By PETER G. WICK, FCAS, MAAA, principal and consulting actuary, and TRAVIS J. GRULKOWSKI, FCAS, MAAA, consulting actuary, with Milliman Inc. in Milwaukee
For self-insured companies with divisions of one kind or another--stores, branches, regions, entities and so on--allocation of insurance costs can be challenging and fraught with internal politics. Every entity needs to balance the responsiveness of its allocation procedure to each division's actual claims experience with the desire to maintain some semblance of stability, which is critical to planning and budgeting activities.
For example, a company may choose to allocate workers' compensation funding proportionally based on payroll, disregarding claims experience. At some point, divisions with fewer claims begin to feel that they are not being rewarded for their risk management efforts. They may vigorously argue for a reduction in their allocation, making life difficult for those tasked with managing the insurance pool.
After a while, they may even put less resources and energy into risk management, ultimately increasing the costs for the entire company.
Divisions that are incurring a larger share of claims without seeing their premiums rise, on the other hand, may feel insulated from the consequences of their risk-related decisions. They may think: Why spend time and budget minimizing risk if claims don't really hurt my bottom line?
All of these effects could potentially undermine risk management efforts.
On the other hand, a company may choose to allocate funding based on the historical claims of each division. One critical consideration in employing this strategy is that some per-claim limit (cap) is usually established as to avoid bankrupting a division in a bad year.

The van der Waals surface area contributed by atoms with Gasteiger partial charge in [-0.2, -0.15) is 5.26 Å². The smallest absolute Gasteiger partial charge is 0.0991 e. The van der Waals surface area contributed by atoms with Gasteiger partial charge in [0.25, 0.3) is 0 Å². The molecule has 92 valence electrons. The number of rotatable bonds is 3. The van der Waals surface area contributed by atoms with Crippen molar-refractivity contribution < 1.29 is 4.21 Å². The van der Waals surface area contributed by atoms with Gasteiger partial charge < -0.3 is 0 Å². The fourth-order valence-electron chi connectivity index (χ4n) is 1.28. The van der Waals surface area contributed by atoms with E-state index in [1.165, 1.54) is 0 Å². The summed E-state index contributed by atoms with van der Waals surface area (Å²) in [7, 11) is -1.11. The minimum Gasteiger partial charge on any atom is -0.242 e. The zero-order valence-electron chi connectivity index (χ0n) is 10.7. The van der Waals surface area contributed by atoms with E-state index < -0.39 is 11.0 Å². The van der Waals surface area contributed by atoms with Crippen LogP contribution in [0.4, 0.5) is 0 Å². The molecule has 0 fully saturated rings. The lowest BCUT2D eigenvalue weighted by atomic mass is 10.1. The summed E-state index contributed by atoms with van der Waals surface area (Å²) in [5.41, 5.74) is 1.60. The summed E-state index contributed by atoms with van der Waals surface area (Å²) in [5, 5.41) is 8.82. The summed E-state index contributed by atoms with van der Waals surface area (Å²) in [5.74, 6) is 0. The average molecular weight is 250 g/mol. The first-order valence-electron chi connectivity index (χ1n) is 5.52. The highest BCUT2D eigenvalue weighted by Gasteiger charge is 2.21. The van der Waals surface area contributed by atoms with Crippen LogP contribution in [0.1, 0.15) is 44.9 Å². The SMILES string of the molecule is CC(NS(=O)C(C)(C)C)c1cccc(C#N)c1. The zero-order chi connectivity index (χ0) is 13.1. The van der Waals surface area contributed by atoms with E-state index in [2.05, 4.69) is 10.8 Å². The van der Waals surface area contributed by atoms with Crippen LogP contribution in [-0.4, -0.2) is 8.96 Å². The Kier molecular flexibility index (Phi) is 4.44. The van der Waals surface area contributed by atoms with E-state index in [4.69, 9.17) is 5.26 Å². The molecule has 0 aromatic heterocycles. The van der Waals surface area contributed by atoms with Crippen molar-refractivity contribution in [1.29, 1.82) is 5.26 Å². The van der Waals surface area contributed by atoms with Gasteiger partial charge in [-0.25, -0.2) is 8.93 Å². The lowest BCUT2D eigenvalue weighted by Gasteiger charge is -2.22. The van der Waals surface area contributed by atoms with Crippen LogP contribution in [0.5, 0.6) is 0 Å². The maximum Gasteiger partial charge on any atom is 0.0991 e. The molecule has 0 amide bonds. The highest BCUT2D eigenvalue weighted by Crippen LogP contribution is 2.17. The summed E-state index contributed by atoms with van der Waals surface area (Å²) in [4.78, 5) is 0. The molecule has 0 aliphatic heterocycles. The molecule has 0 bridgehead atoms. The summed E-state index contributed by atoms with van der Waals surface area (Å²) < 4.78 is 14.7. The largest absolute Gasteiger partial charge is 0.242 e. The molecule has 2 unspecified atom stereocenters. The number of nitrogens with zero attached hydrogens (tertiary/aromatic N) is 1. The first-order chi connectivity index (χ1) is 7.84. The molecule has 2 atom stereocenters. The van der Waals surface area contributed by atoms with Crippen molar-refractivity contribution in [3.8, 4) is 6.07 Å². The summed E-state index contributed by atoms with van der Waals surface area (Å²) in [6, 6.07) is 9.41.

But again, politics tends to be the deeper problem. Those shouldering a greater share of the burden may complain that they are being punished simply for having bad luck. They may even wait to report claims, trying to manage the impact on their allocation. Those whose allocations decrease based on a fortuitous random fluctuation in claims experience may think they are doing a good job managing risk, when perhaps they were just being lucky.
CONTROLLING ORGANIZATIONAL CONSEQUENCES
No matter which allocation strategy is used, there will be organizational consequences. It is possible to control those consequences, however, the best way to do so being:
1. Articulate clear reasoning behind the allocation strategy.
2. Get buy-in from managers concerning the allocation process.
3. Properly provide incentives for the type of behavior that management believes minimizes risk.
If a manager protests an allocation, one can return to the agreed-upon allocation strategy and show how it played out in her particular case. This is much easier than trying to explain the philosophy afterward, which may appear to the disgruntled manager as "justification after the fact."
Of course, it is almost impossible to prove what proportion of claims is preventable and what proportion is due to chance. It really comes down to a company's philosophy and strategy regarding risk. The important thing is to decide on an approach and stick to it.
There are many ways to put risk management philosophies into allocation practice. A company might believe that getting charged for losses (via higher allocations) will make managers take more ownership in risk management efforts. The company, therefore, may base 75 percent of the premium on loss experience.
This raises another concern: How much historical experience (number of years) should the company allocation rely on?
On the other hand, the company might decide that losses in excess of a certain amount per claim are purely random. They might choose to limit losses to a certain amount per claim and base allocations on the number of claims (frequency) for each entity.
The incidence of claims tends to vary directly with the exposure of the entity at risk. Some exposure examples include: payroll (workers' compensation), sales or number of employees (general liability), and number of autos (auto liability).